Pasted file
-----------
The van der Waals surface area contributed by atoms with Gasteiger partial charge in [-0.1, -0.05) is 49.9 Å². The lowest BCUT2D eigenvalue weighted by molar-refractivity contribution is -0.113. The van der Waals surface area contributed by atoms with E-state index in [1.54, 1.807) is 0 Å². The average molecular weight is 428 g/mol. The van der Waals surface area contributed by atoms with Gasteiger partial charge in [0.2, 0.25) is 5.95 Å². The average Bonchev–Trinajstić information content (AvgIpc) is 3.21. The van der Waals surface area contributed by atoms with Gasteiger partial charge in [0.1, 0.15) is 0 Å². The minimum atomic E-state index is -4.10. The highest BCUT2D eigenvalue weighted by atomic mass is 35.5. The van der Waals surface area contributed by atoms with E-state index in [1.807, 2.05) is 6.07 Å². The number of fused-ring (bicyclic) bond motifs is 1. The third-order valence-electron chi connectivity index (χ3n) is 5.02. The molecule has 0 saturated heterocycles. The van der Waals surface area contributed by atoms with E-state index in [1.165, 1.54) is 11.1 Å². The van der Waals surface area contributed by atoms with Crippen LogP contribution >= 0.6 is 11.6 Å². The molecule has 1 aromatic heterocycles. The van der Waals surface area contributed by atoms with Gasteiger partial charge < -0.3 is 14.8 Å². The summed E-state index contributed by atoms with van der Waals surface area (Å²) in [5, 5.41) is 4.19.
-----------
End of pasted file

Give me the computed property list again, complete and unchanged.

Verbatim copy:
The van der Waals surface area contributed by atoms with Gasteiger partial charge in [-0.1, -0.05) is 49.9 Å². The lowest BCUT2D eigenvalue weighted by molar-refractivity contribution is -0.113. The van der Waals surface area contributed by atoms with E-state index in [1.54, 1.807) is 0 Å². The average molecular weight is 428 g/mol. The van der Waals surface area contributed by atoms with Gasteiger partial charge in [0.2, 0.25) is 5.95 Å². The average Bonchev–Trinajstić information content (AvgIpc) is 3.21. The van der Waals surface area contributed by atoms with Gasteiger partial charge in [0.1, 0.15) is 0 Å². The minimum atomic E-state index is -4.10. The highest BCUT2D eigenvalue weighted by atomic mass is 35.5. The van der Waals surface area contributed by atoms with E-state index in [1.807, 2.05) is 6.07 Å². The number of fused-ring (bicyclic) bond motifs is 1. The third-order valence-electron chi connectivity index (χ3n) is 5.02. The molecule has 0 saturated heterocycles. The van der Waals surface area contributed by atoms with E-state index in [1.165, 1.54) is 11.1 Å². The van der Waals surface area contributed by atoms with Crippen LogP contribution >= 0.6 is 11.6 Å². The molecule has 1 aromatic heterocycles. The van der Waals surface area contributed by atoms with Gasteiger partial charge < -0.3 is 14.8 Å². The summed E-state index contributed by atoms with van der Waals surface area (Å²) in [5, 5.41) is 4.19.